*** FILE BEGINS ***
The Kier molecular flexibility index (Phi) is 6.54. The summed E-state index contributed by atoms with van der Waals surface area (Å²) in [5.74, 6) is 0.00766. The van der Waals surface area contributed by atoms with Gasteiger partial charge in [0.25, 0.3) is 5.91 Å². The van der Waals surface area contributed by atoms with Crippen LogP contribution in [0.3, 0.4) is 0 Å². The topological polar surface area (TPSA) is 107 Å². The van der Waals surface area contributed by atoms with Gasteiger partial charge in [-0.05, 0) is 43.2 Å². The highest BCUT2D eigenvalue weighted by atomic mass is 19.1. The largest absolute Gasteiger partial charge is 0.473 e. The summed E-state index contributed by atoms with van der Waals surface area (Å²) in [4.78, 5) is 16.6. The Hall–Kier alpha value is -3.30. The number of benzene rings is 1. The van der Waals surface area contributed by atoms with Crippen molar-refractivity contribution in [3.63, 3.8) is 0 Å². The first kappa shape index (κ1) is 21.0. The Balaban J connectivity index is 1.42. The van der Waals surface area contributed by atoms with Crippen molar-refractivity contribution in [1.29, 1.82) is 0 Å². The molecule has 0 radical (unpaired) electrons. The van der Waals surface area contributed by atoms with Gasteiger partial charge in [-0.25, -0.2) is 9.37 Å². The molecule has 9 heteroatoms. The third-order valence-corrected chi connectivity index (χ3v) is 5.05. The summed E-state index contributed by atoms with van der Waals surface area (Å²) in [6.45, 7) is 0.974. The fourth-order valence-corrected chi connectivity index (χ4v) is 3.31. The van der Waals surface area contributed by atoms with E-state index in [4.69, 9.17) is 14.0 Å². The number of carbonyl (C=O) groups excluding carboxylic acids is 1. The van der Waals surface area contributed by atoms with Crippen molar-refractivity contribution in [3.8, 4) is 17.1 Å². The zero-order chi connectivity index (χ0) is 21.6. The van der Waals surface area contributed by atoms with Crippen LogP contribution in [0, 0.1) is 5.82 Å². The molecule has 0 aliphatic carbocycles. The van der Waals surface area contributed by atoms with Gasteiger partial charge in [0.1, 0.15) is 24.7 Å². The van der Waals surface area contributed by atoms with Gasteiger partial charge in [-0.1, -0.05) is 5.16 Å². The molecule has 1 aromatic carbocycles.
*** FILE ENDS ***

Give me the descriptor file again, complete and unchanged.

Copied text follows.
The Kier molecular flexibility index (Phi) is 6.54. The summed E-state index contributed by atoms with van der Waals surface area (Å²) in [5.74, 6) is 0.00766. The van der Waals surface area contributed by atoms with Gasteiger partial charge in [0.25, 0.3) is 5.91 Å². The van der Waals surface area contributed by atoms with Crippen LogP contribution in [0.3, 0.4) is 0 Å². The topological polar surface area (TPSA) is 107 Å². The van der Waals surface area contributed by atoms with Gasteiger partial charge in [-0.05, 0) is 43.2 Å². The highest BCUT2D eigenvalue weighted by atomic mass is 19.1. The largest absolute Gasteiger partial charge is 0.473 e. The summed E-state index contributed by atoms with van der Waals surface area (Å²) in [4.78, 5) is 16.6. The Hall–Kier alpha value is -3.30. The number of benzene rings is 1. The van der Waals surface area contributed by atoms with Crippen molar-refractivity contribution in [3.63, 3.8) is 0 Å². The first kappa shape index (κ1) is 21.0. The Balaban J connectivity index is 1.42. The van der Waals surface area contributed by atoms with Crippen molar-refractivity contribution in [1.29, 1.82) is 0 Å². The molecule has 0 radical (unpaired) electrons. The van der Waals surface area contributed by atoms with Gasteiger partial charge in [-0.25, -0.2) is 9.37 Å². The molecule has 9 heteroatoms. The third-order valence-corrected chi connectivity index (χ3v) is 5.05. The summed E-state index contributed by atoms with van der Waals surface area (Å²) in [6.45, 7) is 0.974. The fourth-order valence-corrected chi connectivity index (χ4v) is 3.31. The van der Waals surface area contributed by atoms with E-state index in [4.69, 9.17) is 14.0 Å². The number of carbonyl (C=O) groups excluding carboxylic acids is 1. The van der Waals surface area contributed by atoms with Crippen molar-refractivity contribution in [3.8, 4) is 17.1 Å². The zero-order chi connectivity index (χ0) is 21.6. The van der Waals surface area contributed by atoms with Crippen LogP contribution in [0, 0.1) is 5.82 Å². The molecule has 0 aliphatic carbocycles. The van der Waals surface area contributed by atoms with Gasteiger partial charge in [0.1, 0.15) is 24.7 Å². The van der Waals surface area contributed by atoms with Gasteiger partial charge in [-0.1, -0.05) is 5.16 Å². The molecule has 1 aromatic carbocycles.